In other types of photophores, luminescent bacteria produce light
continuously, and in order to control light emission in a series of
flashes, the animals have developed shutters, screens, and rotating
photophores that disappear into pouches. Luminescent bacteria are
generally not carried over from generation to generation through
the host egg; instead, they must occupy the host animal after it
has hatched. The light produced is in the visual spectrum.
Dinoflagellates, jellyfish, lantern fish, and euphausids, which are
shrimp-like animals, produce a blue light, while comb jellies
produce a blue-green light. Luminescent flashes of comb jellies and
jellyfish are among the brightest so far recorded.
Light organs can be concentrated around the eyes, mouth, or
inside the body, they can hang above the head, or they can be
scattered over the whole animal. Some fishes have a linear row of
photophores down their body, which several authors say look like
the lighted cabins in a passenger ship.
Most luminescent animals produce one or two colors of light, but
one deep sea squid produces four colors-white, deep blue, sky blue,
and red, and each color is located in a different part of its body.
The color is thought to be controlled by color screens in front of
the photophores or by differences in the chemical makeup of the
It is speculated by researchers that this efficient flashing of
cold light, with little release of heat, can function as a
protective device, a lure for food, recognition signals among males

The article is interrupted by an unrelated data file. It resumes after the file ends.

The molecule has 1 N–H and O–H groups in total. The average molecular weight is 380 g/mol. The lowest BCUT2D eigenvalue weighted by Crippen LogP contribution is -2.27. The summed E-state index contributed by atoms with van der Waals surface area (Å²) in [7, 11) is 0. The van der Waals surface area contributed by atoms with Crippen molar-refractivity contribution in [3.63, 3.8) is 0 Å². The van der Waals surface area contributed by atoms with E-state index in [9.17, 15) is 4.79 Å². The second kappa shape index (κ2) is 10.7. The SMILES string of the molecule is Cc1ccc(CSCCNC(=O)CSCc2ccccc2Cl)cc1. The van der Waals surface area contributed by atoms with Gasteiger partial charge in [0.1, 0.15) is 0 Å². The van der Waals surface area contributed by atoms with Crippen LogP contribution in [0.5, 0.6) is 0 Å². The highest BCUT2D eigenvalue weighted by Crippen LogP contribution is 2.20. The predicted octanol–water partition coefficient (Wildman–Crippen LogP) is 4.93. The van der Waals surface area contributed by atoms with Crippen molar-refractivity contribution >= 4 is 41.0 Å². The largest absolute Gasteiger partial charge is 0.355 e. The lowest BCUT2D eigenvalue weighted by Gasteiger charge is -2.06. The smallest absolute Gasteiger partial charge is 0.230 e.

and females, or as a light for vision. In one instance, a visual
function is excluded-the majority of luminescent copepods are
blind. To illustrate the function of signals, the males of a
species of marine worm are attracted to the flashing females during
their spawning season; a flirtatious account perhaps, but this
ritual is necessary for the survival of the species.
In bacteria, luminescence is continuous. However, in certain
one-celled organisms and animals, the light is discontinuous,
appearing as flashes that require some triggering mechanism. These
flashes can be triggered by touch, motion, light, electrical shock,
or chemicals. If a sea pen is touched in one area, it can cause
that area to glow and, in turn, may cause a wave of luminescence
over the whole animal. The sea squirt with the scientific name
Pyrosoma is comprised of closely packed individual animals
forming a hollow cylinder, and light from one colony can stimulate
another colony to glow. However, both natural and artificial light
often inhibits luminescent processes by affecting the nervous
system or the light-producing cells in the animal.
The intensity and frequency of bioluminescence is greatly
reduced in seawater more than 3,000 feet deep, but with improved
equipment, flashes from animals have been recorded from depths of
11,250 feet. Bioluminescent flashes in the deep sea must be a
startling sight for those researchers and adventurers who frequent
such depths in small submarines. But for those of us who walk the
beaches or fish at night, bioluminescent dinoflagellate blooms in
surface waters still bring a gasp of marvel. The sea aglow, whether
at the surface or thousands of feet deep, is indeed an awesome